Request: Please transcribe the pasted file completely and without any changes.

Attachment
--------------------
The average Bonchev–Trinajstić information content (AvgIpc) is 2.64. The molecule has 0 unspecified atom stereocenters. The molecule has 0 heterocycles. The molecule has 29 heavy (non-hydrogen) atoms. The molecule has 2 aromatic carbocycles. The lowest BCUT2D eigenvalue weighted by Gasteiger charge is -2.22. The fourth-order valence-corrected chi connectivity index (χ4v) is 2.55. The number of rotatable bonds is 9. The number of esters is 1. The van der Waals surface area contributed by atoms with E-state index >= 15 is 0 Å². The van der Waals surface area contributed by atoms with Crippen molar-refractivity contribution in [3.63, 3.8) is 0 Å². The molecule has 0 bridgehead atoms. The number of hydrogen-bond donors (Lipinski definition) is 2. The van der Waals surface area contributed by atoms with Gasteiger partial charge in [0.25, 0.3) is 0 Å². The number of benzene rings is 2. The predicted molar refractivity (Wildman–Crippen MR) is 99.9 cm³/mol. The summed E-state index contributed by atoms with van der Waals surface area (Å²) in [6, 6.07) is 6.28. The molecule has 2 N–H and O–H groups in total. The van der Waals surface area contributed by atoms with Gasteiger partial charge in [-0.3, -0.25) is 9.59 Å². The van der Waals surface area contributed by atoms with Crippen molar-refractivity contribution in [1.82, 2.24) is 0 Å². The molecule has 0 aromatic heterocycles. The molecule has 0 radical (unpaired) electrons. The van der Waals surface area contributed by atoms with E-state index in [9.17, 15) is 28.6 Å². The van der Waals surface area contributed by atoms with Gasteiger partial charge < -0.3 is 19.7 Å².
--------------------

The average Bonchev–Trinajstić information content (AvgIpc) is 2.64. The molecule has 0 unspecified atom stereocenters. The molecule has 0 heterocycles. The molecule has 29 heavy (non-hydrogen) atoms. The molecule has 2 aromatic carbocycles. The lowest BCUT2D eigenvalue weighted by Gasteiger charge is -2.22. The fourth-order valence-corrected chi connectivity index (χ4v) is 2.55. The number of rotatable bonds is 9. The number of esters is 1. The van der Waals surface area contributed by atoms with E-state index >= 15 is 0 Å². The van der Waals surface area contributed by atoms with Crippen molar-refractivity contribution in [3.63, 3.8) is 0 Å². The molecule has 0 bridgehead atoms. The number of hydrogen-bond donors (Lipinski definition) is 2. The van der Waals surface area contributed by atoms with Gasteiger partial charge in [0.25, 0.3) is 0 Å². The number of benzene rings is 2. The predicted molar refractivity (Wildman–Crippen MR) is 99.9 cm³/mol. The summed E-state index contributed by atoms with van der Waals surface area (Å²) in [6, 6.07) is 6.28. The molecule has 2 N–H and O–H groups in total. The van der Waals surface area contributed by atoms with Gasteiger partial charge in [-0.3, -0.25) is 9.59 Å². The van der Waals surface area contributed by atoms with Crippen molar-refractivity contribution in [1.82, 2.24) is 0 Å². The molecule has 0 aromatic heterocycles. The molecule has 0 radical (unpaired) electrons. The van der Waals surface area contributed by atoms with E-state index in [9.17, 15) is 28.6 Å². The van der Waals surface area contributed by atoms with Gasteiger partial charge < -0.3 is 19.7 Å².